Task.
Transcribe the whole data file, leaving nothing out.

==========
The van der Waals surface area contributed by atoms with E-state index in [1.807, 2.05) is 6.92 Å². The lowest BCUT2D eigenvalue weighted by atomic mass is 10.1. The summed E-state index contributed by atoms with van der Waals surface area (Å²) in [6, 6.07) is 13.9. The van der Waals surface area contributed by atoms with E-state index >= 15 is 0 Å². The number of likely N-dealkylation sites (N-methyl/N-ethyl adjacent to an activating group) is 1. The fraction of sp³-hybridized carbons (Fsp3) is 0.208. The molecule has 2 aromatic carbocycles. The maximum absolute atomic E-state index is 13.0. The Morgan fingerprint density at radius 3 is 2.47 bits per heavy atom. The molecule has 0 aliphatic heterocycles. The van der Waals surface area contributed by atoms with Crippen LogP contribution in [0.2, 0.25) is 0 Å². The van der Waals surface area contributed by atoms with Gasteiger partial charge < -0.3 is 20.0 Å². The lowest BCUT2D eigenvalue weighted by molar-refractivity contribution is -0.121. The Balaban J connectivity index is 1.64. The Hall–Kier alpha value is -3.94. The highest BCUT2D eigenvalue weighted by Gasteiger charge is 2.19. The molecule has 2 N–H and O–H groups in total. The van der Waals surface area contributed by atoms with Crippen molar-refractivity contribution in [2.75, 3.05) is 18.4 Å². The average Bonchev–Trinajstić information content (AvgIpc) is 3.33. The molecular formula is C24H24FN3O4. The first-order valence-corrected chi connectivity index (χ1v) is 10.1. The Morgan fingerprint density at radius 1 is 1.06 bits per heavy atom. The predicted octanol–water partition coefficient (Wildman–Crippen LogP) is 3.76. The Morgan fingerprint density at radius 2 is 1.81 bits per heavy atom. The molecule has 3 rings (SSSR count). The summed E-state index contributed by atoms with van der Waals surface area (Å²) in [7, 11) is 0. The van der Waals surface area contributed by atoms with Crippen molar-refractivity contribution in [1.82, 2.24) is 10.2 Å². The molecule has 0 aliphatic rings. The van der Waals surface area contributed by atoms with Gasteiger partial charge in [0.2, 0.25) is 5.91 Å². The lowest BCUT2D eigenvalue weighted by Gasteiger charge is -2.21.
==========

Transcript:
The van der Waals surface area contributed by atoms with E-state index in [1.807, 2.05) is 6.92 Å². The lowest BCUT2D eigenvalue weighted by atomic mass is 10.1. The summed E-state index contributed by atoms with van der Waals surface area (Å²) in [6, 6.07) is 13.9. The van der Waals surface area contributed by atoms with E-state index >= 15 is 0 Å². The number of likely N-dealkylation sites (N-methyl/N-ethyl adjacent to an activating group) is 1. The fraction of sp³-hybridized carbons (Fsp3) is 0.208. The molecule has 2 aromatic carbocycles. The maximum absolute atomic E-state index is 13.0. The Morgan fingerprint density at radius 3 is 2.47 bits per heavy atom. The molecule has 0 aliphatic heterocycles. The van der Waals surface area contributed by atoms with Crippen LogP contribution in [0.2, 0.25) is 0 Å². The van der Waals surface area contributed by atoms with Gasteiger partial charge < -0.3 is 20.0 Å². The lowest BCUT2D eigenvalue weighted by molar-refractivity contribution is -0.121. The Balaban J connectivity index is 1.64. The Hall–Kier alpha value is -3.94. The highest BCUT2D eigenvalue weighted by Gasteiger charge is 2.19. The molecule has 2 N–H and O–H groups in total. The van der Waals surface area contributed by atoms with Crippen molar-refractivity contribution in [2.75, 3.05) is 18.4 Å². The average Bonchev–Trinajstić information content (AvgIpc) is 3.33. The molecular formula is C24H24FN3O4. The first-order valence-corrected chi connectivity index (χ1v) is 10.1. The Morgan fingerprint density at radius 1 is 1.06 bits per heavy atom. The predicted octanol–water partition coefficient (Wildman–Crippen LogP) is 3.76. The Morgan fingerprint density at radius 2 is 1.81 bits per heavy atom. The molecule has 3 rings (SSSR count). The summed E-state index contributed by atoms with van der Waals surface area (Å²) in [7, 11) is 0. The van der Waals surface area contributed by atoms with Crippen molar-refractivity contribution in [1.82, 2.24) is 10.2 Å². The molecule has 0 aliphatic rings. The van der Waals surface area contributed by atoms with Gasteiger partial charge in [0.2, 0.25) is 5.91 Å². The lowest BCUT2D eigenvalue weighted by Gasteiger charge is -2.21.